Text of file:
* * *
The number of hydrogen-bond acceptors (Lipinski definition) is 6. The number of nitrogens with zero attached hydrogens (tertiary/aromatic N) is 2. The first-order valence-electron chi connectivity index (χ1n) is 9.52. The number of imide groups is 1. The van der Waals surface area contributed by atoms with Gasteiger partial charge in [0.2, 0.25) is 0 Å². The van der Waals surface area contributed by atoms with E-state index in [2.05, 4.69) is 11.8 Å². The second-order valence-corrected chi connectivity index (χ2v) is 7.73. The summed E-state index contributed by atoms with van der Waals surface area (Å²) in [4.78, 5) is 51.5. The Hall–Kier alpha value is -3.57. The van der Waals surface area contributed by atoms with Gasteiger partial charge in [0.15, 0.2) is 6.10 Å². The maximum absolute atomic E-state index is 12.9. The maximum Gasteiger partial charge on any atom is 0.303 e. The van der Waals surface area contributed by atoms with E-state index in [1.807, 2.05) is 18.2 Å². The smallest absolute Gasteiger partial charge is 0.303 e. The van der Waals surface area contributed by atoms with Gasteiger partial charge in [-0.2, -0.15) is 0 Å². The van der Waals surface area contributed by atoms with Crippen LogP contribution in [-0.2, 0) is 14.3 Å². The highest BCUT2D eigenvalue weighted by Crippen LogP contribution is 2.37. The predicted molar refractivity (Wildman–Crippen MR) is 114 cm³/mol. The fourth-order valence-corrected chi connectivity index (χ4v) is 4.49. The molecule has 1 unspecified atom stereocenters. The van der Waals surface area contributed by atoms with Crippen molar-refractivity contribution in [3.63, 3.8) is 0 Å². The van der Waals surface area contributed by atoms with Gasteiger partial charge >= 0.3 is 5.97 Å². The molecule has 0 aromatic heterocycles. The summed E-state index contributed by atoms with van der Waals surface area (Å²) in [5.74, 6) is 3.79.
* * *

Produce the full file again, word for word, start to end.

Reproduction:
The number of hydrogen-bond acceptors (Lipinski definition) is 6. The number of nitrogens with zero attached hydrogens (tertiary/aromatic N) is 2. The first-order valence-electron chi connectivity index (χ1n) is 9.52. The number of imide groups is 1. The van der Waals surface area contributed by atoms with Gasteiger partial charge in [0.2, 0.25) is 0 Å². The van der Waals surface area contributed by atoms with E-state index in [2.05, 4.69) is 11.8 Å². The second-order valence-corrected chi connectivity index (χ2v) is 7.73. The summed E-state index contributed by atoms with van der Waals surface area (Å²) in [4.78, 5) is 51.5. The Hall–Kier alpha value is -3.57. The van der Waals surface area contributed by atoms with Gasteiger partial charge in [0.15, 0.2) is 6.10 Å². The maximum absolute atomic E-state index is 12.9. The maximum Gasteiger partial charge on any atom is 0.303 e. The van der Waals surface area contributed by atoms with E-state index in [1.807, 2.05) is 18.2 Å². The smallest absolute Gasteiger partial charge is 0.303 e. The van der Waals surface area contributed by atoms with Gasteiger partial charge in [-0.2, -0.15) is 0 Å². The van der Waals surface area contributed by atoms with Crippen LogP contribution in [-0.2, 0) is 14.3 Å². The highest BCUT2D eigenvalue weighted by Crippen LogP contribution is 2.37. The predicted molar refractivity (Wildman–Crippen MR) is 114 cm³/mol. The fourth-order valence-corrected chi connectivity index (χ4v) is 4.49. The molecule has 1 unspecified atom stereocenters. The van der Waals surface area contributed by atoms with Crippen molar-refractivity contribution in [3.63, 3.8) is 0 Å². The van der Waals surface area contributed by atoms with Gasteiger partial charge >= 0.3 is 5.97 Å². The molecule has 0 aromatic heterocycles. The summed E-state index contributed by atoms with van der Waals surface area (Å²) in [5.74, 6) is 3.79.